Muslim Law Board: Courts can’t interfere in personal law

Personal laws can’t be challenged as that would be a violation of the fundamental rights guaranteed by the Constitution, said the All India Muslim Personal Law Board on Friday in a reply to the SC on the issue of triple talaq. The board also said personal laws, which are based on the scriptures and customs of each major religious community in India, can’t be rewritten in the name of social reform and that the courts can’t interfere in them.
“Courts can’t supplant their own interpretations,” the Muslim Personal Law Board said. Last year, the Supreme Court, of its own accord and not based on any petition, began to examine the effect of ‘triple talaq’ on Muslim women’s rights. Many women complain that triple talaq is abused by Muslim men to arbitrarily get a divorce.
The Board also said today that Article 44 of the non-binding directive principles is not enforceable by virtue of the fact that it’s a directive. Article 44 says that the state shall endeavour to secure for citizens a uniform civil code throughout the territory of India. At the last hearing in the SC in June, the Board said there has already been a court ruling which barred courts from examining the validity of personal law practices. At the time, senior advocate Indira Jaising, who appeared for two NGOs, said the Board was referring to a very old judgement given by the first Indian chief justice of the Bombay High Court. The Supreme Court bench then said it had an open mind on the issue. “If the issue – whether the court can test the validity of a personal law practice – requires reconsideration, we might refer the matter to a larger bench. But, let us first examine what is the scope of the court’s adjudication power in this context,” it said. Since the top court began to examine the matter, Shayara Banu, a victim of the practice, as well as many Muslim women’s organisations have jumped into the fray to question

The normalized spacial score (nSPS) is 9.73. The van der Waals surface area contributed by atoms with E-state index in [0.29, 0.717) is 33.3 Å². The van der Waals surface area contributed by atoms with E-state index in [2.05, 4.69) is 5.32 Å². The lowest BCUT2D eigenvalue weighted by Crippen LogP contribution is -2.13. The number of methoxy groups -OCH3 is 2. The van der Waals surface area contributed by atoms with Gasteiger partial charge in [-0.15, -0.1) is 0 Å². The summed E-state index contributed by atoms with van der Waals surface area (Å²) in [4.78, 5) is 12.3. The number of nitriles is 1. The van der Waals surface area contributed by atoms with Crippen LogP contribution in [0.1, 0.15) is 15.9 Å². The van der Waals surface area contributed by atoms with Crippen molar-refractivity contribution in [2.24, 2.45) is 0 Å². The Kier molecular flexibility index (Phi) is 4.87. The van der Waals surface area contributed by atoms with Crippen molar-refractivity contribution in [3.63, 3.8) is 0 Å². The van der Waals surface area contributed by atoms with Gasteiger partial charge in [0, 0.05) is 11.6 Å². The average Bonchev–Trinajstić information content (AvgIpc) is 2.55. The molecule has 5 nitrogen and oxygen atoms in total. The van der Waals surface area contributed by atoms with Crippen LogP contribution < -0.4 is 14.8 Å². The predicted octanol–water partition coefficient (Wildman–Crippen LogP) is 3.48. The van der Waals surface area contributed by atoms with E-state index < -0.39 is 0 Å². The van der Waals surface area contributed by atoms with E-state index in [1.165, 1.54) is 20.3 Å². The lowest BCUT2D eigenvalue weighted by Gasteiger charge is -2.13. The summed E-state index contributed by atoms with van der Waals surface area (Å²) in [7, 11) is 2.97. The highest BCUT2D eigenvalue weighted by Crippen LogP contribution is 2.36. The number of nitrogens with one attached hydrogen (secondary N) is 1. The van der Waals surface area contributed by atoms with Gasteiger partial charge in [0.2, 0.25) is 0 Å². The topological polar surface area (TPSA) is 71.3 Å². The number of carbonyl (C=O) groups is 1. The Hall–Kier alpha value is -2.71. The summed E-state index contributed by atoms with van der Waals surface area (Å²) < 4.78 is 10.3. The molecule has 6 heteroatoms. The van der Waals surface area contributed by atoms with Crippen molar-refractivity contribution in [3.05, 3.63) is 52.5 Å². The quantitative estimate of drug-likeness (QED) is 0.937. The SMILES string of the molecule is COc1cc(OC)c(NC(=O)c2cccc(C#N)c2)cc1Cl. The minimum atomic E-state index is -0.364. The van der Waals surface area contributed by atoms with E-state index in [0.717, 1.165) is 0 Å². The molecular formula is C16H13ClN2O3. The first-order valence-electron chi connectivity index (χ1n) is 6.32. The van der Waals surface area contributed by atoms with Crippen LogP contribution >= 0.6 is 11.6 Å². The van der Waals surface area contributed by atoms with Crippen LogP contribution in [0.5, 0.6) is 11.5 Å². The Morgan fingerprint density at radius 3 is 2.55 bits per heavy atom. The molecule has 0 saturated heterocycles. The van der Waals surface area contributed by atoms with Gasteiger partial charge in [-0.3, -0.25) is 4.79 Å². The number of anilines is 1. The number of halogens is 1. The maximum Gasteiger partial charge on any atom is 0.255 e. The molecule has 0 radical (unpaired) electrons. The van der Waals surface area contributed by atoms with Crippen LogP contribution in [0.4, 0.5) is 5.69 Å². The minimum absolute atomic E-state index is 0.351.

its validity.
The Supreme Court has permitted a host of people, NGOs and women’s organisations, including the Mumbai-based Centre for Study of Society and Secularism and the Bebaak Collective to become parties in the pending proceedings.

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